Boston – Wrapping up the series of midyear outlook blogs from Eaton Vance fixed income investment experts, our floating-rate loan team outlines why loans may offer a valuable tool for investors seeking to increase income, while also gaining a potential hedge against possible rising rates as the U.S. economy improves.
The first half of 2021 presented fixed-income investors with an all-too-familiar problem coupled with a rather unfamiliar risk. Investors still struggle with historically low yields, as they have since the 2008 financial crisis. But now they also face the possibility that resurgent inflation could put upward pressure on rates and inflict losses on bonds that surpass any gains from income.
As inflation concerns have grown, the need for fixed-income diversification has become increasingly timely. Because they offer an attractive level of income while minimizing interest-rate risk, floating-rate loans can be a valuable diversification tool in this environment.
With a yield to maturity for the S&P/LSTA Leveraged Loan Index of 4.23% as of June 30, loans are the highest-yielding major U.S. fixed-income sector, notable for clients concerned about income generation as well as total return potential.
Loans are offering the highest yield of major U.S. fixed-income sectors
Sources: Bloomberg Barclays, JPMorgan, ICE BofA and LCD, an offering of S&P Global Market Intelligence, as of 6/30/21. EM Debt (USD) is represented by the JPMorgan Emerging Markets Bond Index (EMBI) Global Diversified Index. Loans are represented by the S&P/LSTA Leveraged Loan Index. U.S. High Yield is represented by the ICE BofA U.S. High-Yield Index. U.S. Inv Grade is represented by the Bloomberg Barclays U.S. Corporate Investment Grade Index. U.S. Aggregate refers to the broad U.S. investment-grade bond universe. Data provided is for informational use only. It is not possible to invest directly in an Index. Past performance is not a reliable indicator of future results. Diversification does not ensure a profit or eliminate the risk of loss. See index definitions below.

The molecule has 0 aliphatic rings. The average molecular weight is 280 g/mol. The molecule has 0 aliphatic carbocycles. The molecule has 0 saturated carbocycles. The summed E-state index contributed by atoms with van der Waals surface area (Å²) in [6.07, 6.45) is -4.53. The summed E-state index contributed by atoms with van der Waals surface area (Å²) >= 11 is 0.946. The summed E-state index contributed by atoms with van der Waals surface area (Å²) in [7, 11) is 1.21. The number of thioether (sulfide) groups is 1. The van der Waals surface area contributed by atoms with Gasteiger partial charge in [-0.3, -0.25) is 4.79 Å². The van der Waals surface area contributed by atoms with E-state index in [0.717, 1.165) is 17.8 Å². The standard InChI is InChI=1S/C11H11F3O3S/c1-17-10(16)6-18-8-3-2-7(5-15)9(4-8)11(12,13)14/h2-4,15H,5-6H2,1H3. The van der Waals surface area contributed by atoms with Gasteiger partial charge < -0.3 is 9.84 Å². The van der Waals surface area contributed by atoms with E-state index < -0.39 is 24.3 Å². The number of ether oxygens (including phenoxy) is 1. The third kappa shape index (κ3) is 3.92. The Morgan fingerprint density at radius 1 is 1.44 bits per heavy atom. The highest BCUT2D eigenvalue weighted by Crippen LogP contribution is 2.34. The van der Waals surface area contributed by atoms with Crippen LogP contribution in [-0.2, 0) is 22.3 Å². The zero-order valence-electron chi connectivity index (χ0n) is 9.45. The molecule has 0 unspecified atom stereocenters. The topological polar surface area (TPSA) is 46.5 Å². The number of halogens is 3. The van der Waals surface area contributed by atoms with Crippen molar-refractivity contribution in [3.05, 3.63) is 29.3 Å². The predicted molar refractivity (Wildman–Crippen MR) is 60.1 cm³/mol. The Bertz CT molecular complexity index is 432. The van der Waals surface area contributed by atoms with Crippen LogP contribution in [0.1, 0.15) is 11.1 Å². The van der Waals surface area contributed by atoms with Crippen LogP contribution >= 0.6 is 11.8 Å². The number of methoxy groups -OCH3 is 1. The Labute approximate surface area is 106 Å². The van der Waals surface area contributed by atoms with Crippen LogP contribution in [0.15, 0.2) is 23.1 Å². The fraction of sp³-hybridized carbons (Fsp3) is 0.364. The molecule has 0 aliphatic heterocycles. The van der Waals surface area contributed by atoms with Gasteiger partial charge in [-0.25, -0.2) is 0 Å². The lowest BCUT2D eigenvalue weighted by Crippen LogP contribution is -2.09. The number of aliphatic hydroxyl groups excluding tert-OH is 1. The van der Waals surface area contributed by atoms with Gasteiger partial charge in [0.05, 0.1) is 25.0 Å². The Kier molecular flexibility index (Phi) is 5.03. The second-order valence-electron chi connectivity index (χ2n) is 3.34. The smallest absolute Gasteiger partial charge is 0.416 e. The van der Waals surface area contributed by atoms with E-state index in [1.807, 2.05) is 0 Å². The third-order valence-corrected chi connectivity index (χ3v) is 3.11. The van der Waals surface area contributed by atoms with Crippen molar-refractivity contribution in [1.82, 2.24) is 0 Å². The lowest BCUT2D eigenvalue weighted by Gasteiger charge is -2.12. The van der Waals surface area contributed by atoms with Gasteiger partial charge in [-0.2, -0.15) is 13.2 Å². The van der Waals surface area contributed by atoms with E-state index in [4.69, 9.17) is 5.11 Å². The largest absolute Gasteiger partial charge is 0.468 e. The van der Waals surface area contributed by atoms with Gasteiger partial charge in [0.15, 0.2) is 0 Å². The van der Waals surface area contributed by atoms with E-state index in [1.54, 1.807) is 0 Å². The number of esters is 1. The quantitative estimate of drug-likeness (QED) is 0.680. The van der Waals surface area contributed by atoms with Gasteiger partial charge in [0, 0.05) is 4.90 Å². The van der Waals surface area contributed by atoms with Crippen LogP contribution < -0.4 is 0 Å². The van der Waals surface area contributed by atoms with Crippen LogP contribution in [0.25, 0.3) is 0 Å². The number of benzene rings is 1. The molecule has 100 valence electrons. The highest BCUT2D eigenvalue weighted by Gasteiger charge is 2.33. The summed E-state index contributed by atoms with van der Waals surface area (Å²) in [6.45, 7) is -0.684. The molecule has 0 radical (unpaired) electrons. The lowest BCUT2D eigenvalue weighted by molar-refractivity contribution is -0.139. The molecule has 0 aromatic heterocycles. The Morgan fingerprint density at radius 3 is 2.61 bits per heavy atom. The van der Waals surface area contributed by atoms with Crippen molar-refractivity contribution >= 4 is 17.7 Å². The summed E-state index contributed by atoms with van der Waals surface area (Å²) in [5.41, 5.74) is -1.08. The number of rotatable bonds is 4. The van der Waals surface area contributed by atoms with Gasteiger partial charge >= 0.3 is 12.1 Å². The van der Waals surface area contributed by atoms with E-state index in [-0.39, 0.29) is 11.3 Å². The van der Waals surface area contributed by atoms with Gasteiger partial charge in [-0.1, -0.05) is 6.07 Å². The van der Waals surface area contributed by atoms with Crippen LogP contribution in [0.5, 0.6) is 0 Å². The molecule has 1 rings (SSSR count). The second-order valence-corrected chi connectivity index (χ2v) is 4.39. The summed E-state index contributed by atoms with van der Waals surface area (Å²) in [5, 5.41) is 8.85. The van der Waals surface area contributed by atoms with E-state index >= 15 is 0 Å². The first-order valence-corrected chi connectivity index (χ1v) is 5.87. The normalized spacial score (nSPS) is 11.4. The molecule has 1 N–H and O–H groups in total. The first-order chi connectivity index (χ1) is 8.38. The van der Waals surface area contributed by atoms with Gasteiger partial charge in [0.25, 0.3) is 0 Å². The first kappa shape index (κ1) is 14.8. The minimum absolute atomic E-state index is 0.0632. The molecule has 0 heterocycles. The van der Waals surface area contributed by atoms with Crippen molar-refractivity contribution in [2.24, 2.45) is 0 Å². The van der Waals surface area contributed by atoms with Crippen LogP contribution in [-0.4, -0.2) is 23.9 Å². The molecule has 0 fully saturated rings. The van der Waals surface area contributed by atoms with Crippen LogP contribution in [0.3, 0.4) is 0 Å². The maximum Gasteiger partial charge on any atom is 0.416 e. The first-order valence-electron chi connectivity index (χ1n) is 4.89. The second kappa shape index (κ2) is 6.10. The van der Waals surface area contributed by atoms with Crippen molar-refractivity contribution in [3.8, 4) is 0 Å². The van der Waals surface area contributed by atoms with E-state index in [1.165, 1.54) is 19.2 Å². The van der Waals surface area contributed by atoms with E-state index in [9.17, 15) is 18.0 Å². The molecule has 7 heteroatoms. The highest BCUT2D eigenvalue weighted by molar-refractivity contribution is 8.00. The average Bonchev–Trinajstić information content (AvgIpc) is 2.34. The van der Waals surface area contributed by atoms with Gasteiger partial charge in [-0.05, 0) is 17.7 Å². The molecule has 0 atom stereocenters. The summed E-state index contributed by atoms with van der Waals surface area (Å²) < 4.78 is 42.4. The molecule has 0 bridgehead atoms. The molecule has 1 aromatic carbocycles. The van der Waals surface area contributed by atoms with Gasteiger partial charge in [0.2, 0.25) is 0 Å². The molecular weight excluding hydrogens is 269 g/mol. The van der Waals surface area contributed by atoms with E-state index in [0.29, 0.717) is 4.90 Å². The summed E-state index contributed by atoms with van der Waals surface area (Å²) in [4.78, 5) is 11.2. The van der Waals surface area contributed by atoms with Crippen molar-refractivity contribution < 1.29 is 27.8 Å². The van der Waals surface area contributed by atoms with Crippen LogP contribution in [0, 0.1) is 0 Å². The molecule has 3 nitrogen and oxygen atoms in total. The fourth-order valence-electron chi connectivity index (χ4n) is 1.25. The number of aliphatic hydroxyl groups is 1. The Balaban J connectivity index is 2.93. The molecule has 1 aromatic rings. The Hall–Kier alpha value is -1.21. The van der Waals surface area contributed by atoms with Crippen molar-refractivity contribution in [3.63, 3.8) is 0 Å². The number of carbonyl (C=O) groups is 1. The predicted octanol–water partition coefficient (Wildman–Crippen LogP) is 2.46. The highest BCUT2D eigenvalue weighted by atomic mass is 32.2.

In a new midyear update, the Eaton Vance floating-rate loan team outlines “How Loans Can Help Investors as Economy — and Perceived Inflation Risks — Grow” (see link below). We see fundamental and technical factors, taken together, as converging in a favorable environment for the asset class. Key takeaways include:
- Loans have again proven their potential as diversifiers this year, with their minimal duration helping boost relative loan returns 488 basis points (bps) ahead of the broad U.S. fixed-income market, through June 30.
- As credit instruments, loans have also benefited from the improving economy, at the same time that issuer fundamentals like cash flow and interest coverage have surged. Market stress has faded and upgrades are surpassing downgrades.
- The attractive profile of the asset class is feeding a “virtuous circle,” as loans are drawing investor demand from both sides of the retail and institutional buyer base; this, in turn, is feeding new deal flow, with ample issuer access to the capital markets.
Bottom line: We believe floating-rate loans offer a valuable tool for fixed-income investors seeking to increase income and gain a potential hedge against possible rising rates as the U.S. economy improves.
J.P. Morgan Emerging Markets Bond Index (EMBI) Global Diversified Index is an unmanaged index of USD-denominated bonds with maturities of more than one year issued by emerging markets governments.
S&P/LSTA Leveraged Loan Index is an unmanaged index of the institutional leveraged loan market.
ICE BofA U.S. High Yield Index is an unmanaged index of below-investment grade U.S. corporate bonds.
Bloomberg Barclays US Aggregate Index is an unmanaged index of domestic investment-grade bonds, including corporate, government and mortgage-backed securities.
Bloomberg Barclays U.S. Corporate Investment Grade Index is an unmanaged index that measures the performance of investment-grade corporate securities within the Bloomberg Barclays US Aggregate Index.